What if the White House is wrong about spying? A real-world example

Federal judge requires Justice Department lawyers to say whether NSA monitoring played a role in assassination plot conviction.

Published February 22, 2006 2:33PM (EST)

When Alberto Gonzales appeared before the Senate Judiciary Committee earlier this month, Sen. Ted Kennedy asked him a series of critical questions about the Bush administration's legal justifications for warrantless spying: What if you're wrong? If it turns out that the president doesn't have the power to order warrantless spying in violation of an act of Congress, wouldn't that expose U.S. intelligence agents to the risk of prosecution? And wouldn't it give suspected terrorists a defense to their own prosecutions?

Gonzales didn't have much of an answer, except to insist that he was sure that the Bush administration wasn't wrong.

A federal judge in Virginia has just shown why it matters. U.S. District Judge Gerald Bruce Lee has just postponed the sentencing of Ahmed Omar Abu Ali -- a man convicted of joining al-Qaida and plotting to assassinate George W. Bush -- so that his lawyers can explore whether the government obtained evidence against him through the use of illegal wiretaps.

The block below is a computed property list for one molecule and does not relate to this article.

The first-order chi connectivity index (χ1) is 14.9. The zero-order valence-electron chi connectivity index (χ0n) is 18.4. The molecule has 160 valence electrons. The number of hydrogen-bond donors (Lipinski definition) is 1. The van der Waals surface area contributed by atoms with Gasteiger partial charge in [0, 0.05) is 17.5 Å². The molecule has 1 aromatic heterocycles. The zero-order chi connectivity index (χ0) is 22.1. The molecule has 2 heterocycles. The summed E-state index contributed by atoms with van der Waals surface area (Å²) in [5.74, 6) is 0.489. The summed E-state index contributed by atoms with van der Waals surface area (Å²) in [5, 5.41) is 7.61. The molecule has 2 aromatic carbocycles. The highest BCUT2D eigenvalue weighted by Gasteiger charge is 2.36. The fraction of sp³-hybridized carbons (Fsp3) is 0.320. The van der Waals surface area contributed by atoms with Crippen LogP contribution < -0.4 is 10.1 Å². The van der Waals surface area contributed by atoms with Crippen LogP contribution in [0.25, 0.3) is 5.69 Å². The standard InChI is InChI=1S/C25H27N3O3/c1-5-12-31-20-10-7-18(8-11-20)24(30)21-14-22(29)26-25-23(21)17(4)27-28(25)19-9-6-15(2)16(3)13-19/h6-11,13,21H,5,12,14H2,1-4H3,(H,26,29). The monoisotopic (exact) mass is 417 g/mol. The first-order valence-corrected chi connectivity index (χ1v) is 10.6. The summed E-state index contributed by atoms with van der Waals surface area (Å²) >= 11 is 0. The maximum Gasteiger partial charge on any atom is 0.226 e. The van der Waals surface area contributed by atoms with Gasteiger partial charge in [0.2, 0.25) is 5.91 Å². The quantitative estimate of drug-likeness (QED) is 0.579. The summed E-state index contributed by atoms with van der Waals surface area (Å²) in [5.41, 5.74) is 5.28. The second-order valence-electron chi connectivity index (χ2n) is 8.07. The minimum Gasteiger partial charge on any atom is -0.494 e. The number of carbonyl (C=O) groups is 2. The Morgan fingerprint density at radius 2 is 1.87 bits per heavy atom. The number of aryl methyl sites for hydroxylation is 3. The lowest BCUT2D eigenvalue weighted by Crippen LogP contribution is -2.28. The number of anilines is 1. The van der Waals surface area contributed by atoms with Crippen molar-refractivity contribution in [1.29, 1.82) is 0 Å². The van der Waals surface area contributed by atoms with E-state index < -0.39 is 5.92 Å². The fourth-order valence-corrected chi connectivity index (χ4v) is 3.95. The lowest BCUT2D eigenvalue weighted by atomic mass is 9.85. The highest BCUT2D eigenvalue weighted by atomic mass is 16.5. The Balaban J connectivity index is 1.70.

As the Associated Press reports, federal prosecutors say they don't know that evidence obtained through NSA monitoring was used to build the case against Abu Ali, but that they don't know that it wasn't, either. Lee has ordered them to produce a sworn declaration from a government official saying one way or the other.

Lee hasn't said how he'd rule if he learns that warrantless spying was involved in Abu Ali's case, but he's making it clear that Abu Ali's lawyers would be entitled to argue, at least, that his constitutional rights were violated and that his conviction should be dismissed if it was.

By Tim Grieve

Tim Grieve is a senior writer and the author of Salon's War Room blog.

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